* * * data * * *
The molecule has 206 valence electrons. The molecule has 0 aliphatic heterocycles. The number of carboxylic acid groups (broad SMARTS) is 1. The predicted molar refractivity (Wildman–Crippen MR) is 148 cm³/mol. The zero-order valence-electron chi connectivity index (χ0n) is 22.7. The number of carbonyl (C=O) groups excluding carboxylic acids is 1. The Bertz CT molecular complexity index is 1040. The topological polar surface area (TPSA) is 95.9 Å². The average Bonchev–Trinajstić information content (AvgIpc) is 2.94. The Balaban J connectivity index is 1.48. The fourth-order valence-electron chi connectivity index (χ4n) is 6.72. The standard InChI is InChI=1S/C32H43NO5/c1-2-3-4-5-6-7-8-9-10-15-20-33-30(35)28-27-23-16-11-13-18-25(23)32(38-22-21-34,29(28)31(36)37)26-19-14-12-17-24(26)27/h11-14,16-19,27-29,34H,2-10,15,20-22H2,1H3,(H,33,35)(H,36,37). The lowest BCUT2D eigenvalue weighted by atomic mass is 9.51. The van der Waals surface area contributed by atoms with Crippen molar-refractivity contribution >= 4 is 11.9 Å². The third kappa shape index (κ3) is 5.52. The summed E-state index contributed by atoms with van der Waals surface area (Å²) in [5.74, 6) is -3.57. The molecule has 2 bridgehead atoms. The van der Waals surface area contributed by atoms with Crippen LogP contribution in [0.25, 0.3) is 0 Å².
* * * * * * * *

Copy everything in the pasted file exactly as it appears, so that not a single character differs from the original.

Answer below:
The molecule has 206 valence electrons. The molecule has 0 aliphatic heterocycles. The number of carboxylic acid groups (broad SMARTS) is 1. The predicted molar refractivity (Wildman–Crippen MR) is 148 cm³/mol. The zero-order valence-electron chi connectivity index (χ0n) is 22.7. The number of carbonyl (C=O) groups excluding carboxylic acids is 1. The Bertz CT molecular complexity index is 1040. The topological polar surface area (TPSA) is 95.9 Å². The average Bonchev–Trinajstić information content (AvgIpc) is 2.94. The Balaban J connectivity index is 1.48. The fourth-order valence-electron chi connectivity index (χ4n) is 6.72. The standard InChI is InChI=1S/C32H43NO5/c1-2-3-4-5-6-7-8-9-10-15-20-33-30(35)28-27-23-16-11-13-18-25(23)32(38-22-21-34,29(28)31(36)37)26-19-14-12-17-24(26)27/h11-14,16-19,27-29,34H,2-10,15,20-22H2,1H3,(H,33,35)(H,36,37). The lowest BCUT2D eigenvalue weighted by atomic mass is 9.51. The van der Waals surface area contributed by atoms with Crippen molar-refractivity contribution >= 4 is 11.9 Å². The third kappa shape index (κ3) is 5.52. The summed E-state index contributed by atoms with van der Waals surface area (Å²) in [5.74, 6) is -3.57. The molecule has 2 bridgehead atoms. The van der Waals surface area contributed by atoms with Crippen LogP contribution in [0.25, 0.3) is 0 Å².